SimonSays said...

Reverand Rob, for those of us that are new to the area-and the issue, could you please expand on the "old guard" that urinated on you in 1992?

Rick Wingrove said...

Quite an enthusiastic protest, Rob. Perhaps, me thinketh, too much.

The reason you were called to task was for taking a casual comment, ignoring context, and passing it off as something other than what it was. We both agree on the verbiage and the setting, but you seem intent on enlarging it into a statement reflecting the official position of the Atheist community. It is anything but. As I pointed out in my initial email, what you took away from that exchange and reported to your contributors was certainly not reflective of the opinions or policies of the Atheist community. It was grip 'n grin and nothing more.

It was as if you asked if I like your haircut. You would certainly receive a cordial, even complimentary response, one that may or may not reflect an official position. It would be a mistake to blog it as an endorsement of your barber.

I should caution any readers that if you want to get a true and factual picture of the thinking of the Atheist community, you should ask an Atheist, or visit the websites of any number of national Atheist organizations. You may be surprised to learn that the many in the religion business have little respect for our viewpoints, or even our right to hold those views, and (shockingly) occasionally "misrepresents" our viewpoints to their contributors.

But distortions from the right are what we have come to expect. Take for example your reporting on the nature of the letter you received from DC regarding the decalogue you constructed . You characterized that letter as a threat to seize your property. But, you left some stuff out. What the letter actually did was warn you of the range of possible consequences if you did not begin the process of permit application within 30 days. Just apply. You cast it as if you were singled out for special oppression because of your religion. But, as you are aware, those sanctions are the same laws that apply to sidewalk cafes, homeowners, your neighbor with the cat statue, or anyone else in DC who illegally builds (without permits) in the city-controlled property which, as you know, extends to the facade of your building. Of course, the facts are not near as sexy and certainly don't support you claim of religious discrimination. Neither would the contributions be as high nor your supporters as outraged if it were revealed that you were more scofflaw than martyr.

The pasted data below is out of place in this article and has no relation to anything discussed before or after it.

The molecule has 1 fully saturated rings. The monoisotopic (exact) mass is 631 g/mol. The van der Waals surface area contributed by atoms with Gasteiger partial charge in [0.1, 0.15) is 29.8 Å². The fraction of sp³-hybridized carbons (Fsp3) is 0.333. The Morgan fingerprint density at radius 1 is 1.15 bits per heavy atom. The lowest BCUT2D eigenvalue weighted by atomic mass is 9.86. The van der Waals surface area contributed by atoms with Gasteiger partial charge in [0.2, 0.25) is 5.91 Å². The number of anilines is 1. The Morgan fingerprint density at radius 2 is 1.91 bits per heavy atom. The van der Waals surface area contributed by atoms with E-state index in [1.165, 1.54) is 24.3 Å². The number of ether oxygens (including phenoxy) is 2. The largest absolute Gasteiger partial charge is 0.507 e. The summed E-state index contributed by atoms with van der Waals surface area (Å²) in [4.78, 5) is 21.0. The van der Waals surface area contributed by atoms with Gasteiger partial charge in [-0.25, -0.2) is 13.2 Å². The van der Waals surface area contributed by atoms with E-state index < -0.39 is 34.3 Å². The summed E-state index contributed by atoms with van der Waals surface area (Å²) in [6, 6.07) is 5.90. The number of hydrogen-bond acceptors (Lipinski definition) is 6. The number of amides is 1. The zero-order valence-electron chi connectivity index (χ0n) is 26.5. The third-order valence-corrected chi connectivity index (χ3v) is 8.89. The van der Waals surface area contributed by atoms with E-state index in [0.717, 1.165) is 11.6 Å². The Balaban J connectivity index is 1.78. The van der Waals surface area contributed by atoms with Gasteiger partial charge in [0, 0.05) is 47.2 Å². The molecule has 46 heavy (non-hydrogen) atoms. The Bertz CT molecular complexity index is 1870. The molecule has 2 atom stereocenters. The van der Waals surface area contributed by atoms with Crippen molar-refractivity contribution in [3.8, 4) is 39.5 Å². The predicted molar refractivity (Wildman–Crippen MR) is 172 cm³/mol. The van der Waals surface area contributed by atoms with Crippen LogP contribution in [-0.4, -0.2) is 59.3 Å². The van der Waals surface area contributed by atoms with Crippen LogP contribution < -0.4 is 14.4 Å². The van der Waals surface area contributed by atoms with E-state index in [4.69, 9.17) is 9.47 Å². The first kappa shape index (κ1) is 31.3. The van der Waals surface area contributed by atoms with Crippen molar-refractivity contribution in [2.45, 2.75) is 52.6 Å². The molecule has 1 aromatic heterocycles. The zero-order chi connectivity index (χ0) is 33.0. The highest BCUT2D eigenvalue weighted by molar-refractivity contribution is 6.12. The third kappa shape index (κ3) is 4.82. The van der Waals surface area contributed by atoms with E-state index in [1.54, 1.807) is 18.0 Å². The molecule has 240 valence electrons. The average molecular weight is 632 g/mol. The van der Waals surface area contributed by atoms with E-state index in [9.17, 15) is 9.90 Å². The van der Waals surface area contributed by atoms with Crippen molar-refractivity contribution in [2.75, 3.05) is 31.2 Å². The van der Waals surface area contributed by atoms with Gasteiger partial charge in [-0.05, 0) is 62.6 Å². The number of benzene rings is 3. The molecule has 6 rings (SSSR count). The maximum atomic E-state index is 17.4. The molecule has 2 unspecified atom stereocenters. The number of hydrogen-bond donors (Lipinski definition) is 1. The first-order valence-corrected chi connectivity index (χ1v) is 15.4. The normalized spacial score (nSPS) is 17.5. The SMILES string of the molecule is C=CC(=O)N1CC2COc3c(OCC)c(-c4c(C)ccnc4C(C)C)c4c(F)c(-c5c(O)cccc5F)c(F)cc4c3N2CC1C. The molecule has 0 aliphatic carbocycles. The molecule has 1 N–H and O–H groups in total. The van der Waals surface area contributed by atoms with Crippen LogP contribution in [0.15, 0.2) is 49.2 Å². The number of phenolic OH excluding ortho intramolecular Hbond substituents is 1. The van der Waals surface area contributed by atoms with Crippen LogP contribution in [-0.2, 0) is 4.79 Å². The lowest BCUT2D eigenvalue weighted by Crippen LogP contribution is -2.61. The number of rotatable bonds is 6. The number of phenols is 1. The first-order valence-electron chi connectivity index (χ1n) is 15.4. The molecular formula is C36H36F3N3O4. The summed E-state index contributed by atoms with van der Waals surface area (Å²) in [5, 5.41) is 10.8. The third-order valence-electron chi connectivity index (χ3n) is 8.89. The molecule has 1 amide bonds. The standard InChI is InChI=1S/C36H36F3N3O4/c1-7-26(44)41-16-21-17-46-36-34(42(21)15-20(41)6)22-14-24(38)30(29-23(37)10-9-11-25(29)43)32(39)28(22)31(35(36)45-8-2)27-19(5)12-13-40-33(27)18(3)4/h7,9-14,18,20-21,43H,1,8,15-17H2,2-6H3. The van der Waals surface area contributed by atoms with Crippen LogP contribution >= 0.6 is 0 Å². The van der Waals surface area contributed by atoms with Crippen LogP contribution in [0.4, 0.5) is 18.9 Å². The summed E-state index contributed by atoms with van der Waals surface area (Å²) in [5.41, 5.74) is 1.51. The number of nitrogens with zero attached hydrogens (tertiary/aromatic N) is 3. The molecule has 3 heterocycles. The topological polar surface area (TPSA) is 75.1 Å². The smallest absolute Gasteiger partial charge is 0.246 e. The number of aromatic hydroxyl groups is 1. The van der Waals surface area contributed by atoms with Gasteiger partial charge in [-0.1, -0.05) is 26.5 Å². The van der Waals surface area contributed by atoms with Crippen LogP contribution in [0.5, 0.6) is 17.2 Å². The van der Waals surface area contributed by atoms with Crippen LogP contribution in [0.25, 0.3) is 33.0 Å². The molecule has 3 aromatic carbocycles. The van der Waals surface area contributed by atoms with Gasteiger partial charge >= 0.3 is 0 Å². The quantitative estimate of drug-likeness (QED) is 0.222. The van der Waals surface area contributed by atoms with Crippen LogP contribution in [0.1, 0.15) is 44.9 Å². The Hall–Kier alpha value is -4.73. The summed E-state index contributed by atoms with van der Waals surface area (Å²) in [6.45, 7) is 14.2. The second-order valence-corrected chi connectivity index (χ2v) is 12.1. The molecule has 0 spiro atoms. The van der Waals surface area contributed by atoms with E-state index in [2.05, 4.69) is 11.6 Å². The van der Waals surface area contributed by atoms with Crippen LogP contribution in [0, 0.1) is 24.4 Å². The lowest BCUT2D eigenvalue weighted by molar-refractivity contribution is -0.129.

But to boil it down, presenting a picture which was somewhat different than the actual state of affairs, even as you were receiving some rather preferential treatment from DC government. One has to ask, if the truth isn't good enough to support your position, does your position deserve to be supported. One has to ask ones self if one acted in the most moral fashion possible by shaping the 'truth' to the needs of the moment. And one has to ask how one can be a champion for 'truth' when facts become negotiable.

Be all that as it may, you now seem to be in seige mode. And , as we frequently see from the right, even when they are dead wrong, it's "attack, attack, attack!" (Do you know Karl Rove?) It seems that truth is an area where a certain amount of flexibility is acceptible if it contributes to a larger TRUTH. The "truth" has become less about the facts and more about a consistent message of outrage for your contributors. It's all so Cheney-esque.

Rick Wingrove
Beltway Atheists